Actresses whom Hymson-Ayer considered for Grace included Kristen Alfonso (Days Of Our Lives), Maria Bello (ER), Erika Eleniak (Baywatch), Stacy Haiduk (seaQuest DSV), Marcia Gay Harden (Pollock), Kelly Lynch (Drugstore Cowboy), Carrie Ann Moss (The Matrix), Nia Peeples (the television version of Fame), Mia Sara (Ferris Bueller's Day Off), Helen Slater (Supergirl), and Ally Walker (Profiler). Ultimately, the part went to Daphne Ashbrook, who had grown up as part of a family of actors and dropped out of college to pursue the same profession. Ashbrook had parlayed a series of guest appearances in programmes like Knight Rider and The A-Team into more regular roles in Our Family Honor and Falcon Crest. She had recently played the title role in the Melora episode of Star Trek: Deep Space Nine.
With the start of principal photography rapidly approaching, the Doctor Who movie still faced a number of hurdles. Sax had originally been promised a thirty-day shoot, but Beaton subsequently curtailed this to twenty-five days in order to save money. Finances were also a concern when Segal discovered that the rights to the familiar Doctor Who theme music were not owned by the BBC, but by Warner/Chappel Music. Universal only reluctantly agreed to pay the hefty fee for its use. The new theme arrangement would be composed by John Sponsler and John Debney. Then, on January 7th, 1996 McGann arrived in British Columbia sporting a severe haircut he had worn for the TV movie The One That Got Away. Segal had expected the same wild, overgrown style that McGann had had during his auditions; instead, hairstylist Julie McHaffie had to hastily put together a wig for McGann to wear.
Meanwhile, Richard Hudolin had completed work on the enormous TARDIS set, only a small fraction of which would actually be seen in the finished movie. Enormous detail went into the design -- everything from busts of Rassilon visible in the cloister room, to a roundel-type design on the main doors which would echo the look of the original console room. Every control on the main console actually did something, and the rotating panels which indicated the current location and era made numerous references to Doctor Who lore, including the Sensorites (The Sensorites), the Kraals (The Android Invasion), Calufrax (The Pirate Planet), Argolis (The Leisure Hive), Manussa and the Sumarans (Snakedance), and Sarn (Planet Of Fire).
The first recording for the telefilm took place at the start of January, when the news reports were taped at the studio of local station BCTV. Then, on January 10th, McGann was unveiled to the world as the Eighth Doctor. Filming resumed in earnest with the material at Grace's condo, shot at a private residence on Ogden Avenue from January 15th to 17th; the sequence in the park was also completed on the middle day at nearby Hadden Park. Eric Roberts joined the production on the 17th, and unfortunately he found that the outfit created for him by Woodman in the style of the original Master, Roger Delgado, was too restrictive. He was also uncomfortable with the serpentine contact lenses he was supposed to wear, and with the prosthetics which were intended to depict his body's gradual disintegration over the course of the movie. The result was that the effect of Bruce's body wearing out was essentially lost, and it was decided to instead dress Roberts in dark sunglasses and a leather jacket for most of the telefilm.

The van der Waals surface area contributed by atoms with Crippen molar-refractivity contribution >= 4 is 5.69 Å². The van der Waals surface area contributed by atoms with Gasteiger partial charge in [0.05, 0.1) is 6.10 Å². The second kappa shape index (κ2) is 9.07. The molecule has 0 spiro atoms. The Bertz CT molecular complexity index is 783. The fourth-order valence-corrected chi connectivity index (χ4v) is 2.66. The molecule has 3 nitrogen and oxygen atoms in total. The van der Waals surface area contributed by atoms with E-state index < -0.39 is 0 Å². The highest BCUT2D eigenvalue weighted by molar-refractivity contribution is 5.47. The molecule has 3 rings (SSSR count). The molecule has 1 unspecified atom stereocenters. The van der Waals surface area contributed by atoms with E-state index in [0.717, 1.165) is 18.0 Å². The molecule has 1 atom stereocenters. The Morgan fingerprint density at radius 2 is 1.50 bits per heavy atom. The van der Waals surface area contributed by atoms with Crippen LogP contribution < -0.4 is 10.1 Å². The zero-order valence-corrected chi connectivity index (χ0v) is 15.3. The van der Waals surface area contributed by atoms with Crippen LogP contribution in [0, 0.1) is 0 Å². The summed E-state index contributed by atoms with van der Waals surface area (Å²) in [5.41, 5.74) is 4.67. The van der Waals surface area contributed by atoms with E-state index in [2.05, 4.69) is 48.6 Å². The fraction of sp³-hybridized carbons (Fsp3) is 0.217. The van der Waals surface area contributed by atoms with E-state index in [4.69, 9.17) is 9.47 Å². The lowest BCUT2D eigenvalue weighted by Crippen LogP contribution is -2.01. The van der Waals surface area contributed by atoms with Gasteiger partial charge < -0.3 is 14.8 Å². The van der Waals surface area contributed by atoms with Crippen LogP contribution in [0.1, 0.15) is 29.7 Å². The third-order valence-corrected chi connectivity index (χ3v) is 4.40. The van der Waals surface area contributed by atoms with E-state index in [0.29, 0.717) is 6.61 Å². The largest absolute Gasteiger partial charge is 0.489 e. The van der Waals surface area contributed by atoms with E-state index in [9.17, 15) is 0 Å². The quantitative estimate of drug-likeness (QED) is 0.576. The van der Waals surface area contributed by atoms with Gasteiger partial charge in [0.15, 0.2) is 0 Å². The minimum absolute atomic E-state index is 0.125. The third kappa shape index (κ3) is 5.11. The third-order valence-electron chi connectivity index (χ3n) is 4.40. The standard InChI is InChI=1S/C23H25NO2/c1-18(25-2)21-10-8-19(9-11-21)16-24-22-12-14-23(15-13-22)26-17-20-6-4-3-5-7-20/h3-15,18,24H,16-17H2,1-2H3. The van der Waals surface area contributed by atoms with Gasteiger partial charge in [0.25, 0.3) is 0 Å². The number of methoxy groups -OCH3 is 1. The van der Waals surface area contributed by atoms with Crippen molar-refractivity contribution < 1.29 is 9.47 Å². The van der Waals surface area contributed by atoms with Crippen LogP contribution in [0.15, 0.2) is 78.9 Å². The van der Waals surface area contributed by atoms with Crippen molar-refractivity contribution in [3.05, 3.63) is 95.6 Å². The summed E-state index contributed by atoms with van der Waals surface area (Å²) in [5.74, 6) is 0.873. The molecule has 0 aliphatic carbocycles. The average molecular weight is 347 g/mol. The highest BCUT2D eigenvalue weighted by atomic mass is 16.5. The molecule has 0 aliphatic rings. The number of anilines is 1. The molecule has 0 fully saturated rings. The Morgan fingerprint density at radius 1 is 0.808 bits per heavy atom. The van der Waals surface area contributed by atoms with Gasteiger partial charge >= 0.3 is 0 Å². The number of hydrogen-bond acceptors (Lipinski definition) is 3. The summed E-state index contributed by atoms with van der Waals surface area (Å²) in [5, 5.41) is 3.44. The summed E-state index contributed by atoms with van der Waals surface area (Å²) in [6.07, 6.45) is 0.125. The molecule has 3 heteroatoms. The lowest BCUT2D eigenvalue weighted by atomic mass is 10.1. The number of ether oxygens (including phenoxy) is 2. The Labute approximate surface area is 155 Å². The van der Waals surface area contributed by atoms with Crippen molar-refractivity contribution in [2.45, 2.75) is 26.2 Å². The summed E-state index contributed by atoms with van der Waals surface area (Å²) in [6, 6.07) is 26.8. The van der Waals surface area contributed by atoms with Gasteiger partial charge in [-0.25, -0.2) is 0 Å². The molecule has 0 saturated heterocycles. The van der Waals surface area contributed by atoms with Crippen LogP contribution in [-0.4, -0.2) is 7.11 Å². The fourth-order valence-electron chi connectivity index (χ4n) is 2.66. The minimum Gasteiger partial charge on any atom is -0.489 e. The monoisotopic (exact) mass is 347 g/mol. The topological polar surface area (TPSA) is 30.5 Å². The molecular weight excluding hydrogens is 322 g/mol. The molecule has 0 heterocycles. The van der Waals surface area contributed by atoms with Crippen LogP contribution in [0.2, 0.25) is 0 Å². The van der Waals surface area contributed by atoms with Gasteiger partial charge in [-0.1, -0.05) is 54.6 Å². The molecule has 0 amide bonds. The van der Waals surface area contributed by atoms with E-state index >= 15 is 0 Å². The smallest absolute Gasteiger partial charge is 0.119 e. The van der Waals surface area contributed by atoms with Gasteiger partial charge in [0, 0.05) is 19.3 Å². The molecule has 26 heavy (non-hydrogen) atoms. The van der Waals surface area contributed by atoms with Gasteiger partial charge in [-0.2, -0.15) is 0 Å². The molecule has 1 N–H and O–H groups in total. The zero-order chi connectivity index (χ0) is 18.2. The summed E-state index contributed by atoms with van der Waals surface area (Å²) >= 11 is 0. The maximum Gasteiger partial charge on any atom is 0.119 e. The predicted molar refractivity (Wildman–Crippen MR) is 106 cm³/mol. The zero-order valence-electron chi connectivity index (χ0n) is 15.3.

On January 18th and 19th, the Plaza of Nations served as the ITAR building. Recording overran so badly on the second day that Sax had to abandon some elements of the Doctor and Grace's escape, because dawn was breaking. The 22nd was spent on ambulance interiors at the studio in Burnaby. Cast and crew then moved to the telefilm's major location: British Columbia Children's Hospital, where they would remain from January 23rd to 30th (omitting the 27th and 28th) for the scenes at Walker General. The production was confined to a wing of the hospital which was slated to be demolished; as such, the heat was turned off, resulting in frigid conditions for the cast and crew. The Seventh Doctor's years-delayed regeneration was finally recorded on the 26th.
It was back to the studio on January 31st for more ambulance footage, as well as sequences in the TARDIS console room and the area where the Master's casket was placed. The alley where the TARDIS materialised was actually between East Georgia Street and Union Street, where filming on February 1st and 2nd represented McCoy's final work on Doctor Who. Part of the 2nd was also dedicated to the motorcycle chase, on the premises of CN Rail. On February 5th, the Walker General parking garage was actually the Golden Crown Centre, while the establishing shot of Chinatown was recorded at a home on Keefer Street. The next day, the intersection of Keefer Street and Carrall Street was the site of the traffic jam (caused by chickens rather than escaped circus animals for budgetary reasons). The last location day for the main unit was February 7th, when the Doctor's farewell to Grace was shot at Andy Livingston Park -- unfortunately amidst heavy rain, which caused McGann's wig to frizz badly. A second unit completed additional street inserts on Waterfront Road the following day.